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The theme of the 2019 annual edition of Employment and Social Developments in Europe is sustainability.  The report explores how the EU can support the transition to a socially inclusive and environmentally sustainable economy that benefits the well-being of all and leaves nobody behind.

The UN Climate Action Summit 2019 begins in New York today.  The purpose of the summit is for countries who signed the Paris Agreement in 2015 to bring concrete, realistic and effective plans to meet 2020 targets and to reduce greenhouse gas emissions by 45 per cent in the next ten years.  What plan does Ireland have to fully transform the economy in line with the sustainable development goals?

Ireland has signed up to achieve the Sustainable Development Goals by 2030 and is committed to legally binding climate commitments in 2020 and 2030.  We have a national commitment to be carbon neutral by 2050 yet we spend up to €4 billion every year on potentially environmentally damaging subsidies.

In the Sustainability edition of our National Social Monitor,  we assess whether current policy on sustainability encompasses the three pillars of environment, society and economy and make proposals on how to transition towards a sustainable future. 

Social Justice Ireland welcomed the launch by Minister Michael Ring, Minister for Rural and Community Development, of the National Social Enterprise Policy yesterday (18th July 2019).  We, with others in the Community and Voluntary Pillar, have advocated for the introduction of such a Policy for a long time and we look forward to working with the Department of Rural and Community Development and other stakeholders on its implementation.

Social Justice Ireland wishes our newly elected MEPs every success.  This is a pivotal time for the future of the European Union and MEPs play a key role in ensuring that social and environmental sustainability and the Sustainable Development Goals are at the heart of Europe's future.   To this end we have formulated Five Key Policy Asks for our MEPs in conjunction with Trocaire. They are:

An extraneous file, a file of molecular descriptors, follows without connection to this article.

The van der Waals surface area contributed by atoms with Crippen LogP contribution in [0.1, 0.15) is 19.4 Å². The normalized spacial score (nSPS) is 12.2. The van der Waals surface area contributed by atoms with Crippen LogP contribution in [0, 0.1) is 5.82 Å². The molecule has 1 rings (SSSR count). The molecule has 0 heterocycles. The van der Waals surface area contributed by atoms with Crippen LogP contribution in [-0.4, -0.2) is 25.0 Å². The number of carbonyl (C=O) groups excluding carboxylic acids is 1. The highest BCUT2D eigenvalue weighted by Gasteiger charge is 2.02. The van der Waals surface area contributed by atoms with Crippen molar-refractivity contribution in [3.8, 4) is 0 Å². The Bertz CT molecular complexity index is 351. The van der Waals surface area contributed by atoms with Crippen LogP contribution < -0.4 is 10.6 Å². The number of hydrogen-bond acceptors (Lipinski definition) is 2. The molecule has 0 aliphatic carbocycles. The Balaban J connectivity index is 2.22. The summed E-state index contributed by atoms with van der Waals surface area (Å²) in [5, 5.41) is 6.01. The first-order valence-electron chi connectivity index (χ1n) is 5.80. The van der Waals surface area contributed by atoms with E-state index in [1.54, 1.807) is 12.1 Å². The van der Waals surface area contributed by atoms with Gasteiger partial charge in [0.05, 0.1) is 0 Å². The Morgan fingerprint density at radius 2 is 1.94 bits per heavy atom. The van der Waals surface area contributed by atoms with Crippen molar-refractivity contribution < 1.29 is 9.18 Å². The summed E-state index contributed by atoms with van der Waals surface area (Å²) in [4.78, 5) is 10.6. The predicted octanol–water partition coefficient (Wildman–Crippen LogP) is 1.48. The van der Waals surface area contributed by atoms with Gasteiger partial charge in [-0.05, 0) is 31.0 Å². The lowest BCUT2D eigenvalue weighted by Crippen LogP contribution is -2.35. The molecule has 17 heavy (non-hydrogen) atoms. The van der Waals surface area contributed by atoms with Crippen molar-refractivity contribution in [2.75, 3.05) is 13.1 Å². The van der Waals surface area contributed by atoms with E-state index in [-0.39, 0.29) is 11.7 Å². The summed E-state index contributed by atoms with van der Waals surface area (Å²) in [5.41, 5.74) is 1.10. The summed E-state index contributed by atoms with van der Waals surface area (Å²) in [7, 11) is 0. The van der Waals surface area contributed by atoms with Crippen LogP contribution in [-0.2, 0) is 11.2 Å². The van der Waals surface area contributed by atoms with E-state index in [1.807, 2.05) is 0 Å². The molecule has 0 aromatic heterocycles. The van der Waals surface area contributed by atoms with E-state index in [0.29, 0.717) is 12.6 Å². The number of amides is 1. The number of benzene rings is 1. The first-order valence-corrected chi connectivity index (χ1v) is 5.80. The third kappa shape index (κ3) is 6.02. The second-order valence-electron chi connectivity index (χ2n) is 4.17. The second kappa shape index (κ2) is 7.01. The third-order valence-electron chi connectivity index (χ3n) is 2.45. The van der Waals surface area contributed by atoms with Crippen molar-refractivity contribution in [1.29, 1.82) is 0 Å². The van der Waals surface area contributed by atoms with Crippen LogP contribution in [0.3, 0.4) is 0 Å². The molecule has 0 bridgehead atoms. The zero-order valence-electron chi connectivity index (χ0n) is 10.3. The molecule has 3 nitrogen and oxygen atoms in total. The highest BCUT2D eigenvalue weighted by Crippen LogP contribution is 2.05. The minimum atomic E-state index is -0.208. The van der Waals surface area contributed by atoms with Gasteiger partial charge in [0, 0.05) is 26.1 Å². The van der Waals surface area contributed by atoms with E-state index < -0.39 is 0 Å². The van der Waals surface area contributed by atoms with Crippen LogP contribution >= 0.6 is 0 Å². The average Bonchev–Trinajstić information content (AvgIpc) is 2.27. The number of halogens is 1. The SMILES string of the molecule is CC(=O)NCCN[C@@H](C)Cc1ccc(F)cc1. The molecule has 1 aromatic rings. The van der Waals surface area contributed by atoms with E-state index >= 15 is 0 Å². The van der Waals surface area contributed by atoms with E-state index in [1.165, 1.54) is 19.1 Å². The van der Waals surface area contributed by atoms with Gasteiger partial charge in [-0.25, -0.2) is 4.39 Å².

1. The Elimination of Poverty
  2. The Championing of Climate Justice
  3. Policy Coherence on the SDGs
  4. Delivery on the European Pillar of Social Rights
  5. Supporting an international treaty on Business and Human Rights

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The local and European elections threw up a variety of diverse issues many of which seem to be at odds with each other.  Concerns among voters about the impact of climate change and about the future of agriculture and livelihood of farmers may seem incompatible at first glance, but yet they are both very important issues to different sectors of society.  What these elections remind us is that a comprehensive policy framework is required to make progress on these issues and deliver a better future for everyone.

Local government has the potential to transform our communities but that potential is not being realised.  It is time to harness this potential and deliver more power locally.

In this edition of our National Social Monitor, Social Justice Ireland looks at the budgets of each of the 31 Local Authorities and analyses where the money was spent, and where it wasn’t, to assess the priorities of local government. 


We are facing into local elections in May 2019. Sustainable local development should be a key policy issue on the local government agenda.

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